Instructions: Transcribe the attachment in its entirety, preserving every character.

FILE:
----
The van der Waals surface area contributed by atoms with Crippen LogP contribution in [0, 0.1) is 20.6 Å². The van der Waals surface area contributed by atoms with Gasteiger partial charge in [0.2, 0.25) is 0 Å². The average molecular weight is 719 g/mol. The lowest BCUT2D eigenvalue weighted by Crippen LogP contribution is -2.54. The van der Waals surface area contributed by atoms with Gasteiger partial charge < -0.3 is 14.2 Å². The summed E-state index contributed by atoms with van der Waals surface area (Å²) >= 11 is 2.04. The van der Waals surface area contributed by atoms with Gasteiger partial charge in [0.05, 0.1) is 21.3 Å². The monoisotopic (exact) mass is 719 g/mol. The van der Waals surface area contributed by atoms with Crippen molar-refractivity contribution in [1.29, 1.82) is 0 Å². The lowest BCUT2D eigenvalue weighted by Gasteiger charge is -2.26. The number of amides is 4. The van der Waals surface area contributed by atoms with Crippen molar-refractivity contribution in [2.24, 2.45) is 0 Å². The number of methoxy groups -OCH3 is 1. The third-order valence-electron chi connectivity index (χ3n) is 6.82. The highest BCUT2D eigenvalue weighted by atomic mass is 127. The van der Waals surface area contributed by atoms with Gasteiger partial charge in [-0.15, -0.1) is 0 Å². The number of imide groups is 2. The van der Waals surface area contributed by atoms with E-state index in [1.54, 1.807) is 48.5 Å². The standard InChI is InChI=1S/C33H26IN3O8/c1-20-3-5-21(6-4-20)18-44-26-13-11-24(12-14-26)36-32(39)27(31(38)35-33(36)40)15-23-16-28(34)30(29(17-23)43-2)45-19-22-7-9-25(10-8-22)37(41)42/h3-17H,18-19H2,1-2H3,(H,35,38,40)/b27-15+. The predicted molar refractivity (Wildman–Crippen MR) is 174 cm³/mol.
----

The van der Waals surface area contributed by atoms with Crippen LogP contribution in [0, 0.1) is 20.6 Å². The van der Waals surface area contributed by atoms with Gasteiger partial charge in [0.2, 0.25) is 0 Å². The average molecular weight is 719 g/mol. The lowest BCUT2D eigenvalue weighted by Crippen LogP contribution is -2.54. The van der Waals surface area contributed by atoms with Gasteiger partial charge < -0.3 is 14.2 Å². The summed E-state index contributed by atoms with van der Waals surface area (Å²) >= 11 is 2.04. The van der Waals surface area contributed by atoms with Gasteiger partial charge in [0.05, 0.1) is 21.3 Å². The monoisotopic (exact) mass is 719 g/mol. The van der Waals surface area contributed by atoms with Crippen molar-refractivity contribution in [1.29, 1.82) is 0 Å². The lowest BCUT2D eigenvalue weighted by Gasteiger charge is -2.26. The number of amides is 4. The van der Waals surface area contributed by atoms with Crippen molar-refractivity contribution in [2.24, 2.45) is 0 Å². The number of methoxy groups -OCH3 is 1. The third-order valence-electron chi connectivity index (χ3n) is 6.82. The highest BCUT2D eigenvalue weighted by atomic mass is 127. The van der Waals surface area contributed by atoms with Gasteiger partial charge in [-0.15, -0.1) is 0 Å². The number of imide groups is 2. The van der Waals surface area contributed by atoms with E-state index in [1.54, 1.807) is 48.5 Å². The standard InChI is InChI=1S/C33H26IN3O8/c1-20-3-5-21(6-4-20)18-44-26-13-11-24(12-14-26)36-32(39)27(31(38)35-33(36)40)15-23-16-28(34)30(29(17-23)43-2)45-19-22-7-9-25(10-8-22)37(41)42/h3-17H,18-19H2,1-2H3,(H,35,38,40)/b27-15+. The predicted molar refractivity (Wildman–Crippen MR) is 174 cm³/mol.